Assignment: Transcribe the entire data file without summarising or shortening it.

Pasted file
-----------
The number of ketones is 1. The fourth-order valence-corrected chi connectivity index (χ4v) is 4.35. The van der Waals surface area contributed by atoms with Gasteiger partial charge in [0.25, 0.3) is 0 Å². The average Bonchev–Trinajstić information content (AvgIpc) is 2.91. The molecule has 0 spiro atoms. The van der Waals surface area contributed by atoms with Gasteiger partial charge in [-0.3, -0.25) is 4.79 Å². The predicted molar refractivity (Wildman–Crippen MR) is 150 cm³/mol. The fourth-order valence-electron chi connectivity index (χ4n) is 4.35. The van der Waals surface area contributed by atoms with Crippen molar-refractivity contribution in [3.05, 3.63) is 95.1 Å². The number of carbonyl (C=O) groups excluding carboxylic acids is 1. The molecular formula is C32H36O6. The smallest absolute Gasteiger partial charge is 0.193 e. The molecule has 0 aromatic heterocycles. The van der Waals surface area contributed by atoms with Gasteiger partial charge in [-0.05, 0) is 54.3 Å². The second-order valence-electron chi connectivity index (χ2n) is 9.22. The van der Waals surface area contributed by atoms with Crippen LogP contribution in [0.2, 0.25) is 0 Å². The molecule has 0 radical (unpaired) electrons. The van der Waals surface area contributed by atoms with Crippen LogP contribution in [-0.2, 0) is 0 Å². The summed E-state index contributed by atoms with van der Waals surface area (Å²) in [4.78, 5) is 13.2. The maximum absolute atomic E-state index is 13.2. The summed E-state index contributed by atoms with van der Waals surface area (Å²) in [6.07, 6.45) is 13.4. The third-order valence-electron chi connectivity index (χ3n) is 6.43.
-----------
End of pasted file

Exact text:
The number of ketones is 1. The fourth-order valence-corrected chi connectivity index (χ4v) is 4.35. The van der Waals surface area contributed by atoms with Gasteiger partial charge in [0.25, 0.3) is 0 Å². The average Bonchev–Trinajstić information content (AvgIpc) is 2.91. The molecule has 0 spiro atoms. The van der Waals surface area contributed by atoms with Gasteiger partial charge in [-0.3, -0.25) is 4.79 Å². The predicted molar refractivity (Wildman–Crippen MR) is 150 cm³/mol. The fourth-order valence-electron chi connectivity index (χ4n) is 4.35. The van der Waals surface area contributed by atoms with Crippen molar-refractivity contribution in [3.05, 3.63) is 95.1 Å². The number of carbonyl (C=O) groups excluding carboxylic acids is 1. The molecular formula is C32H36O6. The smallest absolute Gasteiger partial charge is 0.193 e. The molecule has 0 aromatic heterocycles. The van der Waals surface area contributed by atoms with Gasteiger partial charge in [-0.05, 0) is 54.3 Å². The second-order valence-electron chi connectivity index (χ2n) is 9.22. The van der Waals surface area contributed by atoms with Crippen LogP contribution in [0.2, 0.25) is 0 Å². The molecule has 0 radical (unpaired) electrons. The van der Waals surface area contributed by atoms with Crippen LogP contribution in [-0.2, 0) is 0 Å². The summed E-state index contributed by atoms with van der Waals surface area (Å²) in [4.78, 5) is 13.2. The maximum absolute atomic E-state index is 13.2. The summed E-state index contributed by atoms with van der Waals surface area (Å²) in [6.07, 6.45) is 13.4. The third-order valence-electron chi connectivity index (χ3n) is 6.43.